Equations for Biology 103
Update: April 29, 2008

The following are the mathematical relations that have been discussed in class or are needed for the Biomorph Challenge assignments.

Population Growth and Decay

(1) Population based on generation number:

Nn = N0Qn

This equation shows the population Nn as a function of n generations, when N0 is the initial population and Q is the number of offspring per parent in one generation. Does not include time.

(2) Population based on time and rate of doubling:
Nt = N02t/d

This equation shows the population Nn after a given time t, depending on the doubling time d. The units of t and d must be the same.
Does NOT include the actual number of offspring per parent. The "generation" is defined arbitrarily as 2. This is the way populations are usually measured. It avoids complications arising from variable family size.

Hardy Weinberg Law

p + q = 1
p2 + 2pq + q2 = 1

Description: This law predicts how gene frequencies will be transmitted from generation to generation.
Assumptions necessary: an infinitely large, random mating population that is free from outside evolutionary forces (i.e. mutation, migration and natural selection), individuals survive equally.

Definitions: p = frequency of allele 'A'; q = frequency of allele 'a'; p2 = AA genotype frequency; 2pq = Aa genotype frequency; and q2 = aa genotype frequency.

Consequences: genetic variability can be maintained in a population; gene frequencies will remain unchanged from one generation to the next unless selection pressure is exerted; frequencies of heterozygous carriers can be calculated.

Basic Wave Equation

lambda = c/f

Description: This equation shows the relation between wavelength and frequency. Quantities: c is the speed of light (3.00 x 108 meter/sec); lambda is the wavelength; and f is the frequency of the light wave (sometimes written as Greek nu). Units: Wavelength should be in meters and frequency in Hertz (1 Hz = 1 cycle/second).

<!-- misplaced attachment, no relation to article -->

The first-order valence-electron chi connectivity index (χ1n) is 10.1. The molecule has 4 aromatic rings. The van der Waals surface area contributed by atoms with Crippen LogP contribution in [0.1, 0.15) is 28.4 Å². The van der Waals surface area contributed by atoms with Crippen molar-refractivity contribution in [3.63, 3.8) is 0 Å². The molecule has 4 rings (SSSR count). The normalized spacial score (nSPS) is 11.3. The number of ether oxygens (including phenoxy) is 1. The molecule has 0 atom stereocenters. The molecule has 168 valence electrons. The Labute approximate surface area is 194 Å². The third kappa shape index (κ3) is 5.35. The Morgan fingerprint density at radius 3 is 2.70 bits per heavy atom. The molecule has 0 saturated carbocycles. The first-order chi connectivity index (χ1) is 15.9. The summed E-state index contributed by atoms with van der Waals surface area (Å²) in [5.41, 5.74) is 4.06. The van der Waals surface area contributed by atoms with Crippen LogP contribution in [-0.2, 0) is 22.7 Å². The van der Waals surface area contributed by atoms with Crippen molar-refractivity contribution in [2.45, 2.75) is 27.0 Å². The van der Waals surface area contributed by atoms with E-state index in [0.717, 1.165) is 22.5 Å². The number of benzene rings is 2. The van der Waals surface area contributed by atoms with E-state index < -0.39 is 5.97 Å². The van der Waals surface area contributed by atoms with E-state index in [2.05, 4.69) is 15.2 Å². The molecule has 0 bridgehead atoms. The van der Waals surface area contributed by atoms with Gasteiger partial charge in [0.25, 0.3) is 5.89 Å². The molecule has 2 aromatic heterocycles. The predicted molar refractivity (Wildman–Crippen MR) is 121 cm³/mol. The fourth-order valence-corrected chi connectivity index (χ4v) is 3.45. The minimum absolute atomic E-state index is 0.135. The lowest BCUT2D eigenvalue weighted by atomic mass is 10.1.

Photon Energy

E = hc/lambda

Description: This equation relates the photon energy to the wavelength of the light wave. Quantities: E is the photon energy; lambda is the wavelength; h is Planck's constant (6.626 x 10-34 Joules sec); c is the speed of light.

Energy relationships

Watt = Joule per second
W = J/sec

Measuring Evolution Time with a Molecular Clock

A "molecular clock" is a gene that evolves at a steady rate and is present in many related species.
The percent similarity of this gene between any pair of species is given by the number of base positions in the gene that are the same between two species.

The time that has passed since the point when two species diverged varies approximately with the percent difference between the two; that is:

Time since divergence of two species is given by
(100 - X% sequence similarity) / (% change / years).

[Note: This simple equation only approximates real biology. Actual animals and plants show different molecular clock rates for different genes and species; thus it takes a supercomputer with complex analysis to work it out.]


pH = -log[H+] or pH = -log[H3O+]

Description: pH is a measure of the acidity (also basicity) of a solution

Quantities: [H+] is the concentration of the hydronium ion. Units: concentrations should be in the units moles/liter.

Ionization of water 

                        Kw = 1.0 x 10-14           for the reaction: 2H2O <=> H3O+ + OH-

                        Kw = 1.0 x 10-14 =  [H3O+] [OH-]          

                        Taking the negative log of both sides of the equation gives you:  pH + pOH = 14

Description: Water ionizes to form the hydronium ion (H3O+) and the hydroxide ion (OH-).

Quantities: Kw is the equilibrium constant for this reaction.  [H3O+] is the hydronium ion concentration and [OH-] is the hydroxide ion concentration.

Units: Ion concentrations are in moles per liter (moles/liter = M).

Weak acid dissociation

                       Ka        for the reaction: HA + H2O  <=> H3O+ + A-

                       Ka = [H3O+] [A-] / [HA]

                       % dissociation = {[H3O+] / original [HA]} x 100           or         {[A-] / original [HA]} x 100

Description: Weak acids dissociate only partially in water to form the hydronium ion (H3O+) and the conjugate base of the weak acid (A-).  Ka is the equilibrium constant that mathematically describes the concentration of all chemical species at equilibrium.

Quantities:  Ka is the dissociation constant for a weak acid.  Values for individual acids are either supplied in the question or located in reference tables.  [H3O+] is the hydronium ion concentration and [A-] is the concentration of the conjugate base. [HA] is the concentration of the acid that remains undissociated.

Units: Concentrations are in moles per liter (moles/liter = M).